This 1956 film (winner of the Palme d’Or for Best Short Film) is absolutely delightful and precious. The little boy’s mannerisms and interactions with his ‘pet’ balloon are a joy to watch. The director is especially skilled at ascribing anthropomorphic qualities to the balloon, which displays different emotions- playfulness, attachment, distress etc. It’s as if the balloon takes on a life of its own when the boy unties it from a lamp.

I feel that there are subtle undercurrents of social commentary, especially on the role of school and authority. Authority figures (teachers, an elderly woman who’s the boy’s primary caretaker) display a tendency to confine children and separate them from the external world by shutting doors or windows, thereby estranging the boy from his balloon. To me, the balloon with its vivid hue represents that special quality inherent in every child- perhaps a curiousness and sense of wonder. The fact that the boy is the only one among his boorish male peers to have a balloon is very telling.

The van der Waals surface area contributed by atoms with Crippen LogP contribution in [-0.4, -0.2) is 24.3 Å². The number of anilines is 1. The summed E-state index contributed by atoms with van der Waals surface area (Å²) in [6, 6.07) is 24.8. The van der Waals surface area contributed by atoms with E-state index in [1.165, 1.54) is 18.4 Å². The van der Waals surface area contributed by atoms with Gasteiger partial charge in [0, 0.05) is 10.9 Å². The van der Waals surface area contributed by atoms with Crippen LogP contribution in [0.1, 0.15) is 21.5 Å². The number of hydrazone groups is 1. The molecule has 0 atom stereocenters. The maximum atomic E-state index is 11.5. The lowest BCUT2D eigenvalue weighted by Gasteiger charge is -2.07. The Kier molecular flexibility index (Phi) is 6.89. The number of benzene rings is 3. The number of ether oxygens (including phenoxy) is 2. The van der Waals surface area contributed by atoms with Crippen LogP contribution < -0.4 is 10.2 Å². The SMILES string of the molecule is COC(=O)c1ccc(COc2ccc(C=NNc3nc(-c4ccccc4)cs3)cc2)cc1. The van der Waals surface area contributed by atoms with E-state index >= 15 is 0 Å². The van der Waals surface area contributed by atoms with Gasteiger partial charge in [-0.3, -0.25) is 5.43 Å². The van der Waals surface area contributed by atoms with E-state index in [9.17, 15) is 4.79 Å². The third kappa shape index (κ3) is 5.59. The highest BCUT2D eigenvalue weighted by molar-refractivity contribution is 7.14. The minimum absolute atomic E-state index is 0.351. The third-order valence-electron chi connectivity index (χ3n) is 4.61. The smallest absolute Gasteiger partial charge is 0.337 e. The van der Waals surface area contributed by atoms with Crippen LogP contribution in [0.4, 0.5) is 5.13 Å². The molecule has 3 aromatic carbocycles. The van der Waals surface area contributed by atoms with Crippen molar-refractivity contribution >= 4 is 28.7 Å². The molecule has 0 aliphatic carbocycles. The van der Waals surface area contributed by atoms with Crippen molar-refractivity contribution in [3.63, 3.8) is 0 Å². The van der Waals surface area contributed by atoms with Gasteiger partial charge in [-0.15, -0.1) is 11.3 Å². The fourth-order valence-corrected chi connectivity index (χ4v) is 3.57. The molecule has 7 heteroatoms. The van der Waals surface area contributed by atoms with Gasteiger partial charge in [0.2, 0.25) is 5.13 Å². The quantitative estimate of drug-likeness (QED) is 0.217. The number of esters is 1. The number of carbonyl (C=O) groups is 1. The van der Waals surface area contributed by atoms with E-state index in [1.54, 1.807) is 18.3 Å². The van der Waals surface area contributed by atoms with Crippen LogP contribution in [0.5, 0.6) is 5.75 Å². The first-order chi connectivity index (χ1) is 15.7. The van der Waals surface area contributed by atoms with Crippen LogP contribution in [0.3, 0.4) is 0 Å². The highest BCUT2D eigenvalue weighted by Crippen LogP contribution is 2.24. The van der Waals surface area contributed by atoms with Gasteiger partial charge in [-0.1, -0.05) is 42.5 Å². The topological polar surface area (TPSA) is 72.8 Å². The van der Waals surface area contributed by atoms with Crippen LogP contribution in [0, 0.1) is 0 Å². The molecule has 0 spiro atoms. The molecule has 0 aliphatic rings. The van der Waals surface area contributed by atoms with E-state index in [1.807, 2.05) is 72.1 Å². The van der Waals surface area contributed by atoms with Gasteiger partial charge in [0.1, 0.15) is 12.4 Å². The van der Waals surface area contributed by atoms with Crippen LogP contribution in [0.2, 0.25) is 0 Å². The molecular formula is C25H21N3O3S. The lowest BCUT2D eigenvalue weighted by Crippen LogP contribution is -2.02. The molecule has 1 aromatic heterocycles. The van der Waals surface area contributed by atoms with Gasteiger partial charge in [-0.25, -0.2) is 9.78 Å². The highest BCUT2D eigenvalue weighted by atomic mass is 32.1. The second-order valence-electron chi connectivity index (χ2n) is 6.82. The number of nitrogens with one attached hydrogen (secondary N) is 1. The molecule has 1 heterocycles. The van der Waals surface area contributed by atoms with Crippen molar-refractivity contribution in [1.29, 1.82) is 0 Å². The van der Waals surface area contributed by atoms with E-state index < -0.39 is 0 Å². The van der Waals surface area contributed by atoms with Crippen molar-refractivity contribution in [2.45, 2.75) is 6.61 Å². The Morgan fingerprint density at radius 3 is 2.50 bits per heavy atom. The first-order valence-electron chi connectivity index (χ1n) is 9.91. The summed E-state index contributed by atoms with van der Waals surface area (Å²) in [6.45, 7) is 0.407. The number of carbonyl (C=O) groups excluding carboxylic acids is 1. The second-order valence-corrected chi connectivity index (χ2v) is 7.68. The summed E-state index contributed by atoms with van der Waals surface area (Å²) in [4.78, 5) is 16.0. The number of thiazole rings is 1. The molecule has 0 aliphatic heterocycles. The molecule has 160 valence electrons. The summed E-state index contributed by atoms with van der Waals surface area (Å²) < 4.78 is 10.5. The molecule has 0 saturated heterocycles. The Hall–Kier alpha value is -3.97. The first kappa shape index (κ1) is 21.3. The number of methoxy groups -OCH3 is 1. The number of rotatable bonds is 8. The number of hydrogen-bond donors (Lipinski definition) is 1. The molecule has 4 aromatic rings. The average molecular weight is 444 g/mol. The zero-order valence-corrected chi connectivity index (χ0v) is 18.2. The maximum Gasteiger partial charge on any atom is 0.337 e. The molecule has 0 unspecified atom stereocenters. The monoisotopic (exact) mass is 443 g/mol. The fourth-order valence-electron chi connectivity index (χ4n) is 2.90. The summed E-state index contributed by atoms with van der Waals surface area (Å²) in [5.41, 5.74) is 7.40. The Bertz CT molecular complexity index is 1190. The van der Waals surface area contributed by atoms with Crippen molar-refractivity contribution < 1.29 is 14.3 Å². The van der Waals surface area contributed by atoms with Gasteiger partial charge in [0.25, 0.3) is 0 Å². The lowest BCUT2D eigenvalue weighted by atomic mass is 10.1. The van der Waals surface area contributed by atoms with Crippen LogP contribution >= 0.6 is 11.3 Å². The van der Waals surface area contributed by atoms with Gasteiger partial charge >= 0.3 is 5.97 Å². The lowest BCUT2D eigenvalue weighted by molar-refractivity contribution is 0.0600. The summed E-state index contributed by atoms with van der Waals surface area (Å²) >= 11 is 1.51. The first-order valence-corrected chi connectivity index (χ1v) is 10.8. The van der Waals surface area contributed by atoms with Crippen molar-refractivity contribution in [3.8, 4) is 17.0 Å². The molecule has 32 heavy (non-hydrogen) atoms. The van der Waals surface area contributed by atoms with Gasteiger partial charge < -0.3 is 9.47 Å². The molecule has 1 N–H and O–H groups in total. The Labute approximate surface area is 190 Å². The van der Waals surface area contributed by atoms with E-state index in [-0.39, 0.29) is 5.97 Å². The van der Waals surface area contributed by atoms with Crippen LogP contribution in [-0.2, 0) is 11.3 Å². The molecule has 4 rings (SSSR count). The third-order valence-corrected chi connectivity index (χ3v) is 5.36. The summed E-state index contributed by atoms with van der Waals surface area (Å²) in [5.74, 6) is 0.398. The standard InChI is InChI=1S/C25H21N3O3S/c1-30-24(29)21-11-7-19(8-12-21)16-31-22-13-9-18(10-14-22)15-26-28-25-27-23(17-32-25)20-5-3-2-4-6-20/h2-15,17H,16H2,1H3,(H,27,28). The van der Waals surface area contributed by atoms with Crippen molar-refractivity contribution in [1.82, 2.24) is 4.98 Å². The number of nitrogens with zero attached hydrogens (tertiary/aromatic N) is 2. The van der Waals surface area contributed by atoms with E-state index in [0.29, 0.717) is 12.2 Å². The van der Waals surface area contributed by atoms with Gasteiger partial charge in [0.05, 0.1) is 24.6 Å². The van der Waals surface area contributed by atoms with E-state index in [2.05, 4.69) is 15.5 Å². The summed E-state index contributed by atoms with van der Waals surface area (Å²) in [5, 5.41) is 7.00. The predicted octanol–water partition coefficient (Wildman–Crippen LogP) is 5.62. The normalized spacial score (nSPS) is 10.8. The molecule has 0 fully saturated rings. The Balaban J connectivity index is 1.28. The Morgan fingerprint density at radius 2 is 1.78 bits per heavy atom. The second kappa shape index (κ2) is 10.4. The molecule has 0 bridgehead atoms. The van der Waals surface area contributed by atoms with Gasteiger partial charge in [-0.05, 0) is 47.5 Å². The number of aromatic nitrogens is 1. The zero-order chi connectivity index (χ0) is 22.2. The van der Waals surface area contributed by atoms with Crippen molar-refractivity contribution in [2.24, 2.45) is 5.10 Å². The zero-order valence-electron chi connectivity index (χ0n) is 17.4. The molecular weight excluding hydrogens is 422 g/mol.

His solitary walks about the streets of Paris also set him apart as a unique, intelligent, sensitive child, whereas being confined in classrooms has manifested in bad behaviour among most of his male classmates. When he encounters another girl with a blue balloon, I think it’s a sign of a kindred spirit. Finally, when his balloon deflates after being attacked by the gang of boys, the balloons in the city of every colour drift towards him. Floating in the air, he is carried away in an unforgettable ending shot.